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Fêting the founder and praising the owl
It has no equivalent on the main campus. Somehow, those of us down here haven't seen fit to celebrate the birth of James McGill, without whom this prize piece of land on which we work and study and play would now likely be luxurious housing and not the vibrant, evolving and exquisitely located university that it is.
PHOTO: Owen Egan
But our other half to the west, Macdonald Campus, isn't nearly so bashful. Every year, for the past 70-odd years, students, staff, alumni, retirees and the occasional animal have celebrated Founder's Day to thank Sir William Christopher Macdonald for having had the generosity and foresight to found a college so that rural people could have access to higher education.
A few weeks ago, at least 400 gathered to celebrate the late tobacco magnate's birthday over cake, lunch -- on biodegradable plates, no less -- and a delightful talk on owls.
Of course, much of Macdonald Campus's mission has changed since its opening in 1907. Training schoolteachers, one of the three specialties of the original college, for instance, has long since happened downtown and the schools of agriculture and household science have evolved into the Faculty of Agricultural and Environmental Sciences and the School of Dietetics and Human Nutrition.
Yet, while the breadth of subjects taught and researched has changed dramatically since Macdonald's day, Dean Deborah Buszard maintains that serving a rural clientele remains at the heart of Macdonald.
"We've taken the vision of serving the rural community to serving the global community, which is still 50 per cent rural," she said in her Founder's Day address given a few days short of Macdonald's birthday on February 10. Not surprisingly, one-third of the campus's student body is comprised of international students. What may be surprising to many downtown McGillians, however, is the fact that 50 per cent of students are francophone.
While Sir William Macdonald was generous with McGill, he was extraordinarily tight with himself -- wearing clothes "until they turned green with age," wrote his biographer J.F. Snell -- and with his family. Having never married, this sixth child of seven children left not a cent to his nieces and nephews.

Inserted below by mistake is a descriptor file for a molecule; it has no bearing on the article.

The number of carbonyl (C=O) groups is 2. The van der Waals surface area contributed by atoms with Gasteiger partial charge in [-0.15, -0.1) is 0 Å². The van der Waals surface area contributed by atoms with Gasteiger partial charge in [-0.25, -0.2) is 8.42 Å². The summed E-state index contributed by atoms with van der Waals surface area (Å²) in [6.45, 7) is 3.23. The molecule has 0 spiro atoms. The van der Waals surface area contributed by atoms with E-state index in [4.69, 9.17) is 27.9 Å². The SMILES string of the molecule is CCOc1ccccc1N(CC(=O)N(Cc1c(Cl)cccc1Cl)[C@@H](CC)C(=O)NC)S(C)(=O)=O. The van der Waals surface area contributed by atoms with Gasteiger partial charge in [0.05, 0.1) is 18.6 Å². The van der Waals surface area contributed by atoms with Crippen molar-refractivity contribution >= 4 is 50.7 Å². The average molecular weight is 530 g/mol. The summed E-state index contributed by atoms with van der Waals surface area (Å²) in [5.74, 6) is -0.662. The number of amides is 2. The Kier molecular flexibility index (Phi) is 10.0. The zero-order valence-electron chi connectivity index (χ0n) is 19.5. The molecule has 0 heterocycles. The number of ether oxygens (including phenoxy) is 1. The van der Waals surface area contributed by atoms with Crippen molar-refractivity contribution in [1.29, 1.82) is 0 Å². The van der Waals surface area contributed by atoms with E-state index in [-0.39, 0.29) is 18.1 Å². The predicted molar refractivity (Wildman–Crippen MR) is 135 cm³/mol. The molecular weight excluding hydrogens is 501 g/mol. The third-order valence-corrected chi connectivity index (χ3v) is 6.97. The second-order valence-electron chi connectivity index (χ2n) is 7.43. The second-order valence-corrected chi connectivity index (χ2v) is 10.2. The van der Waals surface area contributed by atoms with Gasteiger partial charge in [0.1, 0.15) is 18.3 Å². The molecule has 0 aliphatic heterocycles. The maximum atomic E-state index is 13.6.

Rather, upon his death in 1917, Sir William left his estate to Walter and T. Howard Stewart, the sons of his business associate, David Stewart. Walter Stewart continued to support the college, as did his son David. The Macdonald-Stewart Foundation, presided over by Mrs. David C. Stewart, widow of Walter's son, continues to support Macdonald Campus.
Known for her support of projects of a future-looking sort, Mrs. Stewart expressed her pride that one such project, the EcoResidence, initiated by student Alexandra zum Felde, won this year's Prix d'excellence from the Association des architectes du Québec. "I am especially pleased by the students who come here to share their passion for knowledge to make the world a better place," she concluded, echoing Macdonald's motto for the campus: "Mastery for Service."
Passion and a quest for knowledge aptly describe Katherine McKeever, the Founder's Day speaker, who depicted in words and slides her three decades of living "In the Company of Owls."
Calling the poorly understood large birds of prey "oversexed, foolish, half-wits stuck in a caged world," McKeever explained that the changes to owls' environment since industrialization have been too rapid for the birds' capacity to evolve.
"They've been around for more than three million years, virtually unchanged. They had evolved to be perfectly suited for their environment until 300 years ago," said McKeever. "It's been downhill since then."
Aptly enough, McKeever, 76, found her passion for the large birds of prey when her first ever attempt at saving an injured owl was fouled by the pesticides in the worms she was feeding the chick. "It took me 11 days to kill that bird and it was out of remorse that I've been driven to save and to understand these birds."